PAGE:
From docker run to kubectl apply — quick Kubernetes cheat sheet for Docker users

Primarily for my personal reference: this article provides instructions on running a Docker container image as a Kubernetes Deployment plus Service. It compares the Docker run command with the approach for running on Kubernetes using a Yaml file and introduces some additional kubectl commands in the process.

To work with a Kubernetes cluster — either local Minikube or a multi node cluster either locally or in some cloud — I am assuming a local installation of kubectl (https://kubernetes.io/docs/tasks/tools/install-kubectl/) and a kubeconfig file that provides the configuration details for the cluster you will be accessing.

To get going with kubectl:

set KUBECONFIG=<reference to kubeconfig file>

or

export KUBECONFIG=<reference to kubeconfig file>

The main Docker command we will replace in this article with Kubernetes Yaml files is this one:

This command runs a container called soaring-portal based on the ojet-run-live-reload image, it maps ports 3000 and 4500 in the container to host ports 3020 and 4600 and it passes in values for two environment variable.

When this command is fully done and after the container startup is complete, we expect to access the application at host:3020 (where host is the server running the Docker engine).

We can use Docker commands to inspect the container:

And execute a command inside the container:

Through kubectl and with Kubernetes we can achieve and do the same things — in a slightly different manner and against a potentially vastly different and more powerful container runtime.

The main step in getting a container to run on Kubernetes is to apply a configuration file that describes the desired state (a running container exposed externally on two ports) using kubectl apply. The thing we want to run is called a Pod that contains one or more containers. To expose certain ports from the [containers in the] Pod, we define a Service for Kubernetes. The Deployment artifact is used to describe the desired state as a combination of the Pod specification and the deployment parameters such as scaling (the desired number of Pod instances). We also use the deployment object to roll out changes in the Pod definition in a controlled fashion.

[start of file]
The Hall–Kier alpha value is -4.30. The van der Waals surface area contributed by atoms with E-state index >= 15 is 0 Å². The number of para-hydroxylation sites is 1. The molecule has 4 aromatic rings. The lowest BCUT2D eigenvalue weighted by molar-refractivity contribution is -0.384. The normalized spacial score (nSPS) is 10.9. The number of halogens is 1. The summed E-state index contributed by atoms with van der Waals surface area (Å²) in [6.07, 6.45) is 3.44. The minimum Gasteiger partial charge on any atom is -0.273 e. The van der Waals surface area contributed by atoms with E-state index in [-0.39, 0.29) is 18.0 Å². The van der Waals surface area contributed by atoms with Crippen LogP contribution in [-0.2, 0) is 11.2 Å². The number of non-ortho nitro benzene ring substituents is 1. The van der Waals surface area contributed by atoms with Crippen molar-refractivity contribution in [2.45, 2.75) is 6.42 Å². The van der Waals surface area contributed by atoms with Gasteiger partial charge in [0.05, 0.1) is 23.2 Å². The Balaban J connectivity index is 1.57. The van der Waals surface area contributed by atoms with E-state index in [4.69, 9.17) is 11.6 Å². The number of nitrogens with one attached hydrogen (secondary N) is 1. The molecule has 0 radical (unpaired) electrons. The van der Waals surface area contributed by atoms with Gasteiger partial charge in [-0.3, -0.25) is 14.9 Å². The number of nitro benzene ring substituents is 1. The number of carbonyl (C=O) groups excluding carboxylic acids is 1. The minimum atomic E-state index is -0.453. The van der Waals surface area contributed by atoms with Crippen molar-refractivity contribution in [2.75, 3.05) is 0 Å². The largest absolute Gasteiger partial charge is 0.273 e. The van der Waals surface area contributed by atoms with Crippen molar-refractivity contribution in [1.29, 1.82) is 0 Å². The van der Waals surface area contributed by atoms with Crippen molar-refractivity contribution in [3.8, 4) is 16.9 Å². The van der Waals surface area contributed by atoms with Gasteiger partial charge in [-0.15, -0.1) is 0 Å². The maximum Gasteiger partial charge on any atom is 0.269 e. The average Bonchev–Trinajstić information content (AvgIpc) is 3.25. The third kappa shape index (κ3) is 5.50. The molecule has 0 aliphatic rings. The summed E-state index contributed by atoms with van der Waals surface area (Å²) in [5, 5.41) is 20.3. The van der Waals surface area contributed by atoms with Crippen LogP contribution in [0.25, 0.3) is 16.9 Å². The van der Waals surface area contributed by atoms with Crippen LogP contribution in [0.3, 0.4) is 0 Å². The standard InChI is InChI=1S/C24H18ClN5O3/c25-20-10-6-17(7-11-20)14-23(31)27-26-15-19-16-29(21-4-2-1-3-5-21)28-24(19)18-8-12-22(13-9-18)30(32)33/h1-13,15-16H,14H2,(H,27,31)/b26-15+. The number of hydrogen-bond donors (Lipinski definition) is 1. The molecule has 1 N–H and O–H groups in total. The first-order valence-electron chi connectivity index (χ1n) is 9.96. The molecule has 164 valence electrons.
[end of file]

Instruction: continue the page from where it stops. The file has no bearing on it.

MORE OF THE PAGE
Ideally, we organize our applications on Kubernetes in namespaces. Most management operations can be executed per namespace and authorization can be defined on namespaces. Our first step is to create a namespace:

The following Yaml file (portal-deployment.yaml) provides the rough equivalent of the parameters of the docker run command:

To have the desired state described by this Yaml file put in place, we have to instruct kubectl to apply this file:

To check on the status of the rollout, we can use

To learn about the pod(s) running in the namespace:

And to check on the logs from any specific pod:

To execute a command in this Pod:

The Kubernetes Dashboard gives a nice overview of all artifacts created:

Finally: everything created on the Kubernetes cluster through the kubectl apply of the Yaml file can be removed again, as simply as this:

Resources

Kubernetes documentation kubectl for Docker users: https://kubernetes.io/docs/reference/kubectl/docker-cli-to-kubectl/

A friendly introduction to Kubernetes : https://medium.freecodecamp.org/a-friendly-introduction-to-kubernetes-670c50ce4542

Originally published at technology.amis.nl on September 26, 2018.

Lucas Jellema is solution architect and CTO at AMIS, The Netherlands. He is Oracle ACE Director, Groundbreaker Ambassador, JavaOne Rockstar and programmer